New Acland - Current Operations

For more than a decade, the New Acland open cut coal mine has been a major employer and economic spur to the Darling Downs region. It provides direct jobs for more than 300 locals, 500 contractors, and contributes to 2300 more indirect jobs. New Acland is a substantial and loyal supporter of local businessses and suppliers, injecting more than $110 million into the Darling Downs economy each year and over $300 million into the broader south-east Queensland economy each year.

Through a leading rehabilitation program, mining lease areas are continually returned to agricultural and conservation uses. The operation provides significant benefit to the surrounding region through infrastructure provision and support, environmental and educational projects, as well as participation and support for community development initiatives.

A multiple block extraction mining system is used to provide access to the coal, with the process allowing for blending different qualities of coal to meet product specification. The project features two coal preparation plants in addition to a train loading facility near Jondaryan. Key to the operation’s success is industry-leading performance in the availability of equipment and diggers – exceeding 8,000 operating hours per year. Increases in production have been led by record Coal Handling and Preparation Plant (CHPP) performance. Alongside productivity performance, the company's ‘Life Rules’ safety program ensures that safety is a priority and always front of mind. Our aim is for our people to always return to their loved ones at the end of each shift, unharmed.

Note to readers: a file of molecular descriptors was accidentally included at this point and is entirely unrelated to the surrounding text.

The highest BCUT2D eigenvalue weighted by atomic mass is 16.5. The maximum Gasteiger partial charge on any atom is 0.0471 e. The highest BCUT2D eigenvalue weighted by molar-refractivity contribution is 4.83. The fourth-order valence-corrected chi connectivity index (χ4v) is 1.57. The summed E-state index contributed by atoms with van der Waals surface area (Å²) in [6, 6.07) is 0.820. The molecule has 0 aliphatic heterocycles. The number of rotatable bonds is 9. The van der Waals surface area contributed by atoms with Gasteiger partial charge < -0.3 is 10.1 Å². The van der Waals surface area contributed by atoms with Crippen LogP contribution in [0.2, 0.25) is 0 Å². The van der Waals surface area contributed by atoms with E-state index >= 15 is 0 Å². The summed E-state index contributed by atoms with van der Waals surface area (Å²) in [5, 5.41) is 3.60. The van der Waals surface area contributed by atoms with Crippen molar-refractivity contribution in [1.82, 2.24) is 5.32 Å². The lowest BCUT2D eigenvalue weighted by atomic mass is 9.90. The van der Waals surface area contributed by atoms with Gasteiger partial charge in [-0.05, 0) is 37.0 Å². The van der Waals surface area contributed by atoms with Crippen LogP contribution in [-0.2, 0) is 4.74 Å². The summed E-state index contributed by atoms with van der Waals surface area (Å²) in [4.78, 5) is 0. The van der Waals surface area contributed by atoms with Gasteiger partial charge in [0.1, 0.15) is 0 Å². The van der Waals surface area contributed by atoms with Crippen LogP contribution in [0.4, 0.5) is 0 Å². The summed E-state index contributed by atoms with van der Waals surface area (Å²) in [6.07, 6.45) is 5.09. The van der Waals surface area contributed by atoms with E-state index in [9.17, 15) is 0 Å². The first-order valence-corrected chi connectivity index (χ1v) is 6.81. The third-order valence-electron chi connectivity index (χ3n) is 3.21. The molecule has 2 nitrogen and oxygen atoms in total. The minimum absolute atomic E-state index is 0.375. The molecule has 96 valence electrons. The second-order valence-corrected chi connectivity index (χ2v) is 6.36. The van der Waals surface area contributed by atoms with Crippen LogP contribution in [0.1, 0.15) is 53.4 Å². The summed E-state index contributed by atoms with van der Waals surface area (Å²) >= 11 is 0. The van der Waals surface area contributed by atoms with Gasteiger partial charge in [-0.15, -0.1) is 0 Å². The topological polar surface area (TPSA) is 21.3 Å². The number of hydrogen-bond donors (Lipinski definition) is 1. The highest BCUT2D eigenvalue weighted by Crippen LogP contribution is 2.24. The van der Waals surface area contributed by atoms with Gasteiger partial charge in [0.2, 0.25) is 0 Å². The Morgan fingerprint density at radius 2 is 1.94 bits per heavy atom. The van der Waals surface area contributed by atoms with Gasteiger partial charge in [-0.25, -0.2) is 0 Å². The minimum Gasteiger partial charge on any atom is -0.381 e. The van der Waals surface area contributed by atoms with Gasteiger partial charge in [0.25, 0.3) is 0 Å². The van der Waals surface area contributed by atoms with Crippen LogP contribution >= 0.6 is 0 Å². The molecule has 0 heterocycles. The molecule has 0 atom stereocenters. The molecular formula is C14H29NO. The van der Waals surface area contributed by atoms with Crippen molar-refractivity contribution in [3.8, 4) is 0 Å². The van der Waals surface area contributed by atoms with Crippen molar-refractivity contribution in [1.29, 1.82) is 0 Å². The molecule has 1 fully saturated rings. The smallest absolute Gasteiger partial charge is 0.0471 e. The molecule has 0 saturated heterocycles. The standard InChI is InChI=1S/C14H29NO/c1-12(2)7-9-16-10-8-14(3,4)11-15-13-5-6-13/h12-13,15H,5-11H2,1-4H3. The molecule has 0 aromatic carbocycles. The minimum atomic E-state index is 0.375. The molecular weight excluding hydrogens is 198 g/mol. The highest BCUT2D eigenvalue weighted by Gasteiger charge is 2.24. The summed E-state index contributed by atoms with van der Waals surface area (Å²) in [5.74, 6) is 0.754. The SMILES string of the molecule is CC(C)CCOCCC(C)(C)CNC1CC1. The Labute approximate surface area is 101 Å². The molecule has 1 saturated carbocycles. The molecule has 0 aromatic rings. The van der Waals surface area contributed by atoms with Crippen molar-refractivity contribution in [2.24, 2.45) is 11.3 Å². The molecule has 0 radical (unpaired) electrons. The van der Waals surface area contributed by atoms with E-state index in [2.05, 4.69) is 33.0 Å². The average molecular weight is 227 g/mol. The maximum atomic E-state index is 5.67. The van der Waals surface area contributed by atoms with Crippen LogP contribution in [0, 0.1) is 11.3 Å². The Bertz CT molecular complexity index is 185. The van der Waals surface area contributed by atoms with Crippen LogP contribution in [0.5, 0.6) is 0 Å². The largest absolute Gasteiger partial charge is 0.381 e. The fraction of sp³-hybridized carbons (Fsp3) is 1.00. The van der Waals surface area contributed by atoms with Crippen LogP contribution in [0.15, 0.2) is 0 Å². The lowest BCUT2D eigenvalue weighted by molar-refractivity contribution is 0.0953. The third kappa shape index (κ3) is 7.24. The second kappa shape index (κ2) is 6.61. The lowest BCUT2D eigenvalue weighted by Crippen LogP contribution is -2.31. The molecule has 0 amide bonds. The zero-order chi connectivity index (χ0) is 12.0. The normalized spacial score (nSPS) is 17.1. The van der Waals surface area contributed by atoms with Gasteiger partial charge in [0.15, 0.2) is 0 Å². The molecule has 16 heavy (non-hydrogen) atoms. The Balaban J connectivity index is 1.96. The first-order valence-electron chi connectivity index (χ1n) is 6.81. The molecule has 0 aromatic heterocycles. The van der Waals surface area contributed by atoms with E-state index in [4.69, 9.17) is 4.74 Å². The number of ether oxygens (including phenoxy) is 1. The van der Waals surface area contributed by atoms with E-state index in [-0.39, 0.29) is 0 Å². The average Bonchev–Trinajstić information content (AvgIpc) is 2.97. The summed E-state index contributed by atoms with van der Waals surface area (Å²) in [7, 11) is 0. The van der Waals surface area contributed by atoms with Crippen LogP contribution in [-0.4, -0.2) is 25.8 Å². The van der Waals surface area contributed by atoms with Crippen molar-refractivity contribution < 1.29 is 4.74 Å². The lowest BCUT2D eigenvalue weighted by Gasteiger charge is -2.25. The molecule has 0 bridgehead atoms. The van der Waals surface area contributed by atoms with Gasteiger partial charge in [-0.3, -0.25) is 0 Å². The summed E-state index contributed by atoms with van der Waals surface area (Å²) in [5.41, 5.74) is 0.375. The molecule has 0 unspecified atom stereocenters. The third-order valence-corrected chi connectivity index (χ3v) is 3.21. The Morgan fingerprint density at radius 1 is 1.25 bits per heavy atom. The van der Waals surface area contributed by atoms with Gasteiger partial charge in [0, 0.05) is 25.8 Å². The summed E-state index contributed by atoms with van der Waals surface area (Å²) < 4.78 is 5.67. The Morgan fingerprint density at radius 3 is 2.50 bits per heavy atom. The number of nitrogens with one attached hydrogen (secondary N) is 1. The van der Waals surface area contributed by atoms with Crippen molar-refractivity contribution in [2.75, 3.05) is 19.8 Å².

Geology

The mine’s product has an international reputation as one of the lowest greenhouse gas producing coals in the world. The Acland coal deposit is in the Clarence Moreton Basin within the lower Walloon Coal Measures and is similar to other Walloon coal deposits mined at Jeebropilly. The Acland-Sabine sequence, which is currently mined at New Acland, is 30 metres to 60 metres thick. It contains six seam groups nominated from the top to bottom as A to F, with up to 10 plies within each group and 47 plies in all. The seam groups contain up to 18 metres of banded coal with an average thickness of the individual plies of 0.23 metres.